Log Reuse Waits Explained: REPLICATION

2014-01-19 - General, Log Reuse Wait, Replication, Series, Transaction Log

Introduction

There are eight reasons SQL Server might report when it cannot truncate the transaction log. Any one of these reasons results in a growing log file. This short series is looking at each of them in detail, explaining what is causing it and what you can do to resolve it. Today's log reuse wait reason is: REPLICATION

Replication

Transactional replication works similar to mirroring in high-performance mode. Changes applied and committed in one database can be replicated (hence the name) in another database. The main difference to mirroring is that transactional replication is a lot more flexible. Mirroring always copies the entire database and allows only for one secondary. In transactional replication on the other hand, you can have many subscribers (receivers of changes) and you do not have to send the entire database. You can for example send only a subset of the tables or even a subset of the columns of one table.

Under the covers transactional replication uses the same base technology as mirroring. The Log Reader Agent scans the transaction log of the publication database (the source database) and sends all committed changes that affected published objects over to the subscribers.

The data is actually not directly sent to the subscribers but instead to a distributor. The distributor then distributes the changes to the subscribers. Under-sizing the distributor often is a cause for bottlenecks.

There are two other forms of replication: Snapshot replication and merge replication. Both do not use the transaction log, so they are not relevant for this discussion. For more details on the inner workings of replication and the different replication types see my book Fundamentals of SQL Server 2012 Replication.

Waiting for the Log Reader Agent

The Log Reader Agent is responsible for scanning the transaction log and sending the data on. If that agent cannot keep up with the load, log truncation cannot occur. In this case SQL Server will return a log_reuse_wait_desc value of REPLICATION .

To resolve the REPLICATION wait type, make sure the network connection to the distributor is working and the distributor can handle the current work load. If the publisher and the distributor are on the same SQL Server instance or on the same physical machine, consider moving the distributor to dedicated hardware.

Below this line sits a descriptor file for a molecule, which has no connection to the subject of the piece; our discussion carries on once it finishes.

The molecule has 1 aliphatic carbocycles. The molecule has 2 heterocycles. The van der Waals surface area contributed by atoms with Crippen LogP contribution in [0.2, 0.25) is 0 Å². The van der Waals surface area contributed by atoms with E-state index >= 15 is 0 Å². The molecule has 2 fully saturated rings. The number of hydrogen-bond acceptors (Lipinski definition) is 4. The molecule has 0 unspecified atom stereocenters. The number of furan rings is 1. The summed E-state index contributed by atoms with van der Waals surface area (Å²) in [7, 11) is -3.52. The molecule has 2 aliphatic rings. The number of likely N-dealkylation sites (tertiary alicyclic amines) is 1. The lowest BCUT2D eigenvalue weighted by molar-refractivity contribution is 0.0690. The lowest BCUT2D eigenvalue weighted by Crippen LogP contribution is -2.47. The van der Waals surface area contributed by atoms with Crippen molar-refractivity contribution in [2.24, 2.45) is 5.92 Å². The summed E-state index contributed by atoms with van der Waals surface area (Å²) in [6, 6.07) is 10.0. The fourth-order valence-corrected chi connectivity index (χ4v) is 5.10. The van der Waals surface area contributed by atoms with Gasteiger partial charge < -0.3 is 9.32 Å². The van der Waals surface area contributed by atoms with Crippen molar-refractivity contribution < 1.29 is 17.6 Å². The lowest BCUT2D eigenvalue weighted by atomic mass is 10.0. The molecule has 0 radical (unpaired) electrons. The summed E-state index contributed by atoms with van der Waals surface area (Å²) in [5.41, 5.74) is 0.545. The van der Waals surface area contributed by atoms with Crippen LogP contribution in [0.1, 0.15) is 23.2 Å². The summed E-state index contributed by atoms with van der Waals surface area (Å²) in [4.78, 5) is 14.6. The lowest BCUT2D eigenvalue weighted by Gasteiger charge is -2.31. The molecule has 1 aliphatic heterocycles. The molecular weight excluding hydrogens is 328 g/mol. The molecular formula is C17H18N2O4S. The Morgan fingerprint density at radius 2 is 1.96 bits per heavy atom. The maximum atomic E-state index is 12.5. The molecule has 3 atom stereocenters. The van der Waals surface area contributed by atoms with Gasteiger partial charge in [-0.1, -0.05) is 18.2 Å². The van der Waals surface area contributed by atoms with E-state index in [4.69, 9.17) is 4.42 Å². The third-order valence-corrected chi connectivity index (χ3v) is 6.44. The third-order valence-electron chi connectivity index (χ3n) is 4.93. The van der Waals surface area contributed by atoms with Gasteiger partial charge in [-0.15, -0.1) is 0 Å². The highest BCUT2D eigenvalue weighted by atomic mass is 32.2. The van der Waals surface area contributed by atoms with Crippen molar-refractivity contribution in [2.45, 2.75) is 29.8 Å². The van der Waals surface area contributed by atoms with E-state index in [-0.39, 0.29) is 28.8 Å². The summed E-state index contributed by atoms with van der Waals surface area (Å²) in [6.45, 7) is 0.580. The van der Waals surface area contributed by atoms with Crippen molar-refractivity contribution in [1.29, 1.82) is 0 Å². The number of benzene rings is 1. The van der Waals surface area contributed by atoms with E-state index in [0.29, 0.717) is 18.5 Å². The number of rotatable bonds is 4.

Change Data Capture

Change Data Capture or CDC is a technology designed to record all changes that were applied to a monitored table or set of tables. This information can for example be used in an audit report providing the before and after values for every change as well as who executed the change and when it was applied.

This very powerful technology makes use of the replication technology. That means if CDC gets behind for some reason, e.g. because of a degrading raid array causing slow performance of the drive it is writing to, and if this is preventing log truncation a log_reuse_wait_desc value of REPLICATION is reported. So if you see this value and do not use replication or can't find anything wrong with it, check your CDC setup.

Summary

Transactional replication uses a log reader agent to read and process all committed transactions in the publication database. Virtual log files containing log records that have not been processed yet cannot be reused. If the log reader agent falls behind, SQL Server will eventually run out of virtual log files. In this case it will return a log_reuse_wait_desc value of REPLICATION. Problems with change data capture can also lead to this wait type as CDC is using the replication technology stack.

Log Reuse Wait Series

This post is part of a short series about circumstances that prevent transaction log truncation.
Below is a list of links to the posts that are already available.

Categories: General, Log Reuse Wait, Replication, Series, Transaction Log
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  1. […] Is your database log file growing out of bound and reporting REPLICATION as reason? Read on to find out what that means and what you can do about it. (Is your #SQLServer transaction log growing with a log reuse wait of REPLICATION?  […]